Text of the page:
HEN/DRAKE.............DRAKE, Brad

Submitted by Bill Gaither on 4/4/01. ( WILDART@prodigy.net ) 64.196.209.237

Brad,

Thanks for sending the JPG of your bird. The bird is, in my opinion, a drake of the year that has yet to develop adult plummage. Eclipse birds are rarely shot during hunting seasons due to the fact that adult birds usually attain full plumage before southern migration begins. I have seen many drakes in juvenile plummage in Alaska and the Prairie Provinces, not to mention local birds in the lower 48. If the bird was an eclipse drake, the distinction between the breast and body feathers would be more distinct.

I am sending you photos of eclipse mallards to show the difference. The bill is also distinctly drake, as is the feathering around the vent. Follow the procedures I sent via email and you can sex the bird for positive proof. Check out Frank Belrose's "Ducks, Geese and Swans of North America" for further evidence.

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hen/drake

This response submitted by Nancy M. on 4/4/01. ( ) 209.180.201.160

Brad,
Definitely a drake, but I'm going to step out on a limb and say it's NOT in eclipse plumage. When ducks change into eclipse, they follow a certain pattern in their molt and that duck is all wrong. I have seen mallards before with small patches of "hen" feathers, usually on the breast. Nothing ever like the one you have. [Jimi Hendrake?] The divisions between the two colors are very sharp, unlike the sprinkled look of a normal molt.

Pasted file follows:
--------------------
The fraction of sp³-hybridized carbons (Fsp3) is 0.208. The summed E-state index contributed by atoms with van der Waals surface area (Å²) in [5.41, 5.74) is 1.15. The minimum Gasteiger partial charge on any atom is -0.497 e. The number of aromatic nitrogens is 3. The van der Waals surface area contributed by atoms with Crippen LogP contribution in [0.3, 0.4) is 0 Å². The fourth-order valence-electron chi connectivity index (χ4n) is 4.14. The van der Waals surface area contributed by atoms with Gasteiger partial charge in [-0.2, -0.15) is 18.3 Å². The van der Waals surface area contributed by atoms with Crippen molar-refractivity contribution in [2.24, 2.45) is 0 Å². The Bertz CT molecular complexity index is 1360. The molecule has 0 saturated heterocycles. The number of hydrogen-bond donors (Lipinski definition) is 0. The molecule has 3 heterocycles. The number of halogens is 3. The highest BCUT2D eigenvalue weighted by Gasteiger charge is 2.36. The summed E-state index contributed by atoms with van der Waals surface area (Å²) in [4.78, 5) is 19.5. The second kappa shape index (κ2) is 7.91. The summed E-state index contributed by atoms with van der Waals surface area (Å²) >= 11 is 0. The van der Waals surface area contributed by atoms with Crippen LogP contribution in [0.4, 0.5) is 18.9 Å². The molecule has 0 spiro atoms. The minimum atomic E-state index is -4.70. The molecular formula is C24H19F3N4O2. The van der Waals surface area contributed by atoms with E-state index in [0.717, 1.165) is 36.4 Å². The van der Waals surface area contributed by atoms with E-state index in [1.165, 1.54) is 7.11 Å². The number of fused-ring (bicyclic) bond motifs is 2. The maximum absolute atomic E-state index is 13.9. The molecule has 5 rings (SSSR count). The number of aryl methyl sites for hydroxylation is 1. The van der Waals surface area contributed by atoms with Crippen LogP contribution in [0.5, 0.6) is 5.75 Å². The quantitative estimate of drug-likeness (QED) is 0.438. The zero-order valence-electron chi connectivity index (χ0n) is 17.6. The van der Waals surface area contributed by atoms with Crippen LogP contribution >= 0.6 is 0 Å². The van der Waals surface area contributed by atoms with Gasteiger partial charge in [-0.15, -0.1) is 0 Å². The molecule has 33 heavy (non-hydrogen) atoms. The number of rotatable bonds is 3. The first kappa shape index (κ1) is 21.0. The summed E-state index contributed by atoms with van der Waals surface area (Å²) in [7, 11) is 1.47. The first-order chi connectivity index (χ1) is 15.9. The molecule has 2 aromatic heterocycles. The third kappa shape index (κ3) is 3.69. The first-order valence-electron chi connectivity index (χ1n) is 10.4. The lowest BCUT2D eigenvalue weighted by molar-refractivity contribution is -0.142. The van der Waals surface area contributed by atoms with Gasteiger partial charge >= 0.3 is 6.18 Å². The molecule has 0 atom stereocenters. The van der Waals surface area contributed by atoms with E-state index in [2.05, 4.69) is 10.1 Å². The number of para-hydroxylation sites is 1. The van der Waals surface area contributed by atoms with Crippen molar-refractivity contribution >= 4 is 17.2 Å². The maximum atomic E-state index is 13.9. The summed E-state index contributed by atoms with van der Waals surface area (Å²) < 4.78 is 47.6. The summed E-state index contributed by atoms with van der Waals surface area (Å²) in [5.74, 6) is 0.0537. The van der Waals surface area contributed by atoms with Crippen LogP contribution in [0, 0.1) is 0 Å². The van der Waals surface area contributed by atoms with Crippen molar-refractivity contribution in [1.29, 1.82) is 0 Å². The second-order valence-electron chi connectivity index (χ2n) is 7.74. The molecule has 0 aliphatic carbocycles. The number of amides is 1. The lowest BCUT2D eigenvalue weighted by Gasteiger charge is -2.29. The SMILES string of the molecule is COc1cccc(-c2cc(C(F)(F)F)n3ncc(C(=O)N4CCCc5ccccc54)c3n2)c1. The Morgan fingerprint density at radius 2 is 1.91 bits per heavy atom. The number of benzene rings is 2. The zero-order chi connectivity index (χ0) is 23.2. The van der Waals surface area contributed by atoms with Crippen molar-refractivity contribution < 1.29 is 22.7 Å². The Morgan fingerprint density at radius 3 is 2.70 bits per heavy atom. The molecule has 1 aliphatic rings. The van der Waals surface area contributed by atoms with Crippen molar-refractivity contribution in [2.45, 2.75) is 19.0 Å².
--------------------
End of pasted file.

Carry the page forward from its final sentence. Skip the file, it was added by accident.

I have three theories. 1] it's a mutant, 2] it's a very late hatch, 3] it was injured when young and those feathers were lost before the bird was old enough to grow breeding plumage. The folicles often rest a while before growing another feather so that might explain why that part of him was delayed. If you look closely at the brown feathers are they a little paler than normal hen feathers? Especially closer to the body? If so, I would think they are emergency replacements and would have been normal later on.
A close look at the tertials, scapulars, and pectoral tract [side pockets] can help determine when the bird was killed. If the tertials are worn and faded, what you have is a summer killed duck. [BIG no-no here!] I don't think it looked like that, though.
See? I really do have an opinion on everything!
Thanks for the photo. I will print it for the novelty's sake...and I envy your camera equipment!
Nancy M.


Hey Bill!

This response submitted by Nancy M. on 4/4/01. ( ) 209.180.201.160

I really should read all the new posts that have been written before I add anything new, but... oh well. I have been out of the competition scene and hiding under a rock for a while, but at one time I was into it pretty big. I was also a Texan. [since recovered] Have we met? I am more of an old boiler than a spring chicken so maybe we are contemporaries. [My memory is grayer than my hair!]
During my days in the TTA I was a Crocker. Any recollection?
Nancy M.


Hey Nancy.........nope!

This response submitted by Bill Gaither on 4/4/01. ( ) 64.196.210.106

Never belonged to the TTA. Rode the MTA once, in Boston, though. Retired to Texas to become a fishing curmudgeon.

Concur that the young man's bird is a juvenile. Look at the band between the dark neck color and the breast.....too ragged and broken to be an eclipse adult. Ditto the head. Adult eclipse heads are much sorrier looking. Adults in eclipse have less barring on breast than young of the year. Somebody shot a baby.

There was a rumour once about me and some lady named Betsy Crocker, but I put that to rest a long time ago.


HEY BILL, YOUR MEMORY IS

This response submitted by . on 4/5/01. ( ) 64.12.96.199

Going! lol you even forgot her name! it's betty crocker!


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